I’m a big fan of batch scheduling in different facets of my life, but especially with social media.
Yes, I work in social media, so shouldn’t I always be socializing on these platforms? No.
For one, I have to write this blog right? Two, I need to meet and discuss with clients, which also takes time. So even I’M not on social media 24/7.
Here’s what I do:
Each Friday, I look at my calendar for the week ahead. I first notice any social engagements, appointments, meetings, etc.
I then plug in my workouts into my calendar.
Then, I schedule out my work week, scheduling chunks of time to just schedule social media posts or find content to share. I could easily spend hours on social media, but having those chunks of time dedicated helps me remember to save it for then.
Just do it. Nothing monumental will happen, I promise. To get a notification on your phone every time someone likes your Facebook page, or tweets at you is distracting and not doing you any favors.
I check my social platforms around three times a day: 1) once right when I wake up, 2) around lunchtime, 3) before going to bed.
Your audience understands that a human being is responding back to comments on these platforms and they know you might not respond immediately and that’s okay. You’re a small business, not a huge corporation that has 10 team members watching its social platforms.
Yep. I said it. You don’t need to be on every platform as a small business owner. Figure out where your target audience likes to hang out, choose those, and lose the rest.
Having a Twitter page just for the sake of having one but never posting on it does you no good. In fact, I think it actually hurts your business more than if you just didn’t have one in the first place.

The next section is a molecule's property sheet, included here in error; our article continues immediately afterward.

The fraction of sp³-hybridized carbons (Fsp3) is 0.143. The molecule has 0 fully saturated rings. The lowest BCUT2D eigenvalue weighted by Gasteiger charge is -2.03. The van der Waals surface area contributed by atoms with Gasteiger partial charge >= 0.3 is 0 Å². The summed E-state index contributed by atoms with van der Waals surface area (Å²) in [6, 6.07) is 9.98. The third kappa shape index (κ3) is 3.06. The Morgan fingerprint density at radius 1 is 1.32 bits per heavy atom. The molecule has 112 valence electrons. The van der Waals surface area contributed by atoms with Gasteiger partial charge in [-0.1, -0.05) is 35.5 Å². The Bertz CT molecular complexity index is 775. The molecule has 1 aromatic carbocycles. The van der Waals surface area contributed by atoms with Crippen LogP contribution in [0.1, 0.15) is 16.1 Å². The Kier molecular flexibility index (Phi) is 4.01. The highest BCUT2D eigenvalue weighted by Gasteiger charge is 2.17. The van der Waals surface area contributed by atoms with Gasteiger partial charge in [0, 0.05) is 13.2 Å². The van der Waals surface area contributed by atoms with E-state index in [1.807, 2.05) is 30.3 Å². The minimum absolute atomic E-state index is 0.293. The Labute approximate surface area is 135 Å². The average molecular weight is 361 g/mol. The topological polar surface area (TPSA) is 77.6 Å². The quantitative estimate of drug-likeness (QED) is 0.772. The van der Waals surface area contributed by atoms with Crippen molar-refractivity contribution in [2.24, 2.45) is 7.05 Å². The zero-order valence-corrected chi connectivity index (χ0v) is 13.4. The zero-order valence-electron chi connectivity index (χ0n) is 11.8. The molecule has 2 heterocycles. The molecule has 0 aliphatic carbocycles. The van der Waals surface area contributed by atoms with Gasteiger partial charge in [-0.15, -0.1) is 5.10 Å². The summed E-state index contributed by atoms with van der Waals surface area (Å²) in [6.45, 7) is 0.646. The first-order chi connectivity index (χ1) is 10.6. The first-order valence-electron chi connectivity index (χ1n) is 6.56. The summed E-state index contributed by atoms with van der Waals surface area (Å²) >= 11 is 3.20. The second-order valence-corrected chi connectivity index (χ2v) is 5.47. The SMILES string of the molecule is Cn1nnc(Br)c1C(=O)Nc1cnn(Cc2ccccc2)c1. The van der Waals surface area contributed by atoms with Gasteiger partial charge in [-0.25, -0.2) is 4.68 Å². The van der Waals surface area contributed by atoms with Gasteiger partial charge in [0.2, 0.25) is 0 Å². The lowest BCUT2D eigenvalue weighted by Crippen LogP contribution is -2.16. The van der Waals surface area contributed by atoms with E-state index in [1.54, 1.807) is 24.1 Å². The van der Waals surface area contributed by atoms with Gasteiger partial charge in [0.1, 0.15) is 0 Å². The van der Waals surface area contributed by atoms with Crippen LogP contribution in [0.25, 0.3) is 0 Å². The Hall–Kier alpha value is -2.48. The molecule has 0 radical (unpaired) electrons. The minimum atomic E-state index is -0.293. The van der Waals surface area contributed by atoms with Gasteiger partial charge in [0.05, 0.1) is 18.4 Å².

I’ll use myself as an example. For growing my business, I’m currently only focusing on building my Pinterest and Twitter accounts. These two are where I’m getting the most value for my time right now, so I don’t promote on Facebook or Instagram.
Now that doesn’t mean eventually I won’t move onto those other platforms, but I’m only taking on what matters most to my business while I’m still building.
Pick one platform that you know your target audience is on. Just one. I know it’s hard to ignore all of those other ones but this will save you time and will also save your sanity.
Why focus on just one? So you can master it.
Have you ever heard of “just in time” learning? It’s this way of learning something right as you need to learn it, versus trying to learn allthethings at one time.
Focusing on one account (ideally, the platform that your audience is on the most) will give you time to learn everything there is to know on how to grow that account and make it sustainable. Once you’ve mastered it, you can move onto the next.
Alright, so you have a strategy, you’ve turned off your notifications, and you’re ready to handle multiple accounts. Now it’s time to automate.
There are many systems out there to automate your social platforms. Some are free, some aren’t. Some only handle certain social accounts.
My best advice is to use what system that works best for your budget and your business. It might take a lot of trial and error but once you find the right match, it will keep you from getting overwhelmed.
If your small business is growing at a rapid pace (awesome job!) then it might be time to outsource some of your social media tasks.
It can be hard to hand over part of your brand to someone new, but it could help grow your brand exponentially if you’re then free to do what you do best in your business.